TQM & LOs LO11284

Mnr AM de Lange (AMDELANGE@gold.up.ac.za)
Thu, 5 Dec 1996 15:53:07 GMT+2

Ben Compton wrote in LO11228

> At provides a wonderful example of how the obvious solution to a problem
> was really not a solution at all. This is a problem across many different
> disciplines, and one that is particularly common in the design and
> evolution of an organization.
> The question is, how do we get managers and executives to learn from such
> an example? (This is a serious question despite it's simplicity;
> heretofore the answer has evaded me.)


This is probably my last contribution before I go into the commensual
(lurking?) mode. I have to finish other work and the holidays are near.

I am not the only one who believe that he or she has found the rosetta
stone to some presently incomprehensible subject but obviously future part
of knowledge.

The incomprehensible subject is: how do we get any person (and not merely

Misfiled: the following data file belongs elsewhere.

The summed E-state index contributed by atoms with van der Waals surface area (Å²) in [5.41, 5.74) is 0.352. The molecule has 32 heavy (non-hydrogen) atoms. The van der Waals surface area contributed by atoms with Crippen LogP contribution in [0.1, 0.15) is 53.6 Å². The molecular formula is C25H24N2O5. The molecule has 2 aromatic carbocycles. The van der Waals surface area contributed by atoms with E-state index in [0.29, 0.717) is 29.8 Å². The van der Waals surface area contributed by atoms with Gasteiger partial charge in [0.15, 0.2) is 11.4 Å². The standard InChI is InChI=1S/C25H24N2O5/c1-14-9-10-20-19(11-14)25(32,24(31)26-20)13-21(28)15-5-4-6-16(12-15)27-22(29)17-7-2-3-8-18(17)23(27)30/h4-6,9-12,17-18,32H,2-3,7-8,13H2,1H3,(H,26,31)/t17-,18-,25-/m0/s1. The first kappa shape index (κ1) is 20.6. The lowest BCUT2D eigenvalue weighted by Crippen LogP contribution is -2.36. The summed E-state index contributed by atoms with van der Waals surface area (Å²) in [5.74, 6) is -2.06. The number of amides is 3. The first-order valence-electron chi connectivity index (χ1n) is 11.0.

managers and executives) to learn anything (and not merely a way out
example). We see many hundreds of rock faces covered with hieroglyphs
which ought to tell us things about which we are very curious.

The rosetta stone is: creativity which is the result of entropy
production. Many of you have by now read about entropy and its
relationship to chaos and order through the work of Margaret Wheatly,
based on the book 'Order out of Chaos' of Prigogine and Stengers. The idea
of one cause for both chaos and order is enticing. Entropy has to be
created. It is first automatically manifestated as chaos and only
afterwards contingently manifested as order. But there is another idea
stemming from entropy which is equally important. The manifestation of
entropy as order gives not only rise to a new order, but also to free
(potential) energy available from this new order.

This free energy helps us to understand what spontaneity is. If, for any
particular process-outcome, the free energy has to increase, that
process-outcome is nonspontaneous. It will never happen on its own accord.